In June I went to Poetry ‘in’ the Crypt at St Mary’s Church, Islington, where I heard Mimi Khalvati read from her latest collection, along with Canadian poet Alice Major. Both were fantastic, but I was especially captivated by Alice Major’s readings from her latest book, The Office Tower Tales – which I decided had to be a holiday read, due to the fact that it’s a massive 252 pages long.
So I took it to France with me a couple of weeks ago, where I simultaneously devoured it and fought off my family’s attempts to borrow it. It’s without a doubt the most ‘moreish’ of the poetry I’ve read this summer, in part because there’s such a strong narrative pull, and perhaps also because there is so much of it – it felt really good to have a great big meaty book of poetry to wolf down in the same way that you would a novel, rather than just nibbling at five or so dainty morsels on the way into work every morning.
Perhaps it’s appropriate that a food metaphor seems apt in describing how much I enjoyed this book. The central conceit is that, in a sort-of reworking of Chaucer’s The Canterbury Tales and One Thousand and One Nights, three office-workers – Aphrodite from reception, Pandora from accounting and Scheherezade from public relations – meet at their break to drink coffee, eat muffins and talk about their lives. There are seventeen tales in total, each with a prologue that sets the scene and introduces both the three central women and the things they’re concerned about; some of the tales also have an epilogue.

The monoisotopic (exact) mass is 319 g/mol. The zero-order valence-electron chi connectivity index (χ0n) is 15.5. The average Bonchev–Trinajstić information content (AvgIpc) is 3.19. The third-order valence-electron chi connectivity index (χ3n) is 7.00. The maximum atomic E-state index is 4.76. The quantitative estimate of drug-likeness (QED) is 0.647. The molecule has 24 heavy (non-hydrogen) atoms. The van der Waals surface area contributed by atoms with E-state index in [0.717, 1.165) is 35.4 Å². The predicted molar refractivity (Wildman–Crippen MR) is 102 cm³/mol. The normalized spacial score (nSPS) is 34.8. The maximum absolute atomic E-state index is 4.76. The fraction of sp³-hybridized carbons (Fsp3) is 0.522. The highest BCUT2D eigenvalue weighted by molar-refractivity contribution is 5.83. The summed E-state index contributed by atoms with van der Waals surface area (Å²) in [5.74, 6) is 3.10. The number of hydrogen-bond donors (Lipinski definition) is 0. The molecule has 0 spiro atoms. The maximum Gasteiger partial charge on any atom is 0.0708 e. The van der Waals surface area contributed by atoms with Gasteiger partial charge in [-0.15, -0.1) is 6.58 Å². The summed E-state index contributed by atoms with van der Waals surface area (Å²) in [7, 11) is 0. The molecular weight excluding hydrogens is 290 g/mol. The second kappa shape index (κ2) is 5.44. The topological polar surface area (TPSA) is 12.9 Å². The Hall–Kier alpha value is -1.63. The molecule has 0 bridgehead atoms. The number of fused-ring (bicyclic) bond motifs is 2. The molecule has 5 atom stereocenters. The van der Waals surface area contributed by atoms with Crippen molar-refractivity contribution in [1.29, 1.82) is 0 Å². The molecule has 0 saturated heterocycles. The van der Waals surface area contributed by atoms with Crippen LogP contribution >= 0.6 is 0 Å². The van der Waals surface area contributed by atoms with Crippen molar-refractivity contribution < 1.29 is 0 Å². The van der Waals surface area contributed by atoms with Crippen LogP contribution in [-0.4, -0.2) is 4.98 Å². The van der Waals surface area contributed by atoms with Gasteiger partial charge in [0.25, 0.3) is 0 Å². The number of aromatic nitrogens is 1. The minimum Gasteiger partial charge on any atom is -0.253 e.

It’s a brilliant idea and superbly executed; each tale is by turns moving, comic, wistful, tragic – and each feels like an utterly true evocation of white-collar working women at the end of the twentieth century. I loved how the writing was deeply real and honest while at the same time incredibly poetic, riffing around unexpectedly beautiful, interlinked images. I also loved how Aphrodite, Pandora and Scheherezade were not at all just a conceit, but very real, central characters – as hackneyed as it sounds, I was sad to say goodbye to them at the end of the book.
My brother picked this up on the first day of our holiday, and said that it was the only poetry to have engaged him since Simon Armitage; so although it is, as my mum pointed out, very much written about women and their concerns, its appeal isn’t limited. I would recommend this book to pretty much anyone, whether interested in poetry or not – it’s that good, and that accessible. Of all the books I’ve enjoyed reading this year, this is the one I’ve been most delighted to find.
Most of the tales are pretty long, too long to type out here, and it would be impossible to choose a favourite anyway. Instead, here are the first three stanzas to the opening prologue:
April’s entrance. A city on the plains
gives frost the silver brush-off, lays
its welcome mat for pilgrim robins.
The planet’s orbit spins into the phase
of northern warmth
like a coffee mug revolving
slightly off-centre in a microwave,
absorbing heat into its porcelain bones –
morning sun the caffeine we all crave.
rhomboids with long tails, usher spring
along the green carpet of the river
like resident Black Rods. April scripts
her throne speech, while leafing alder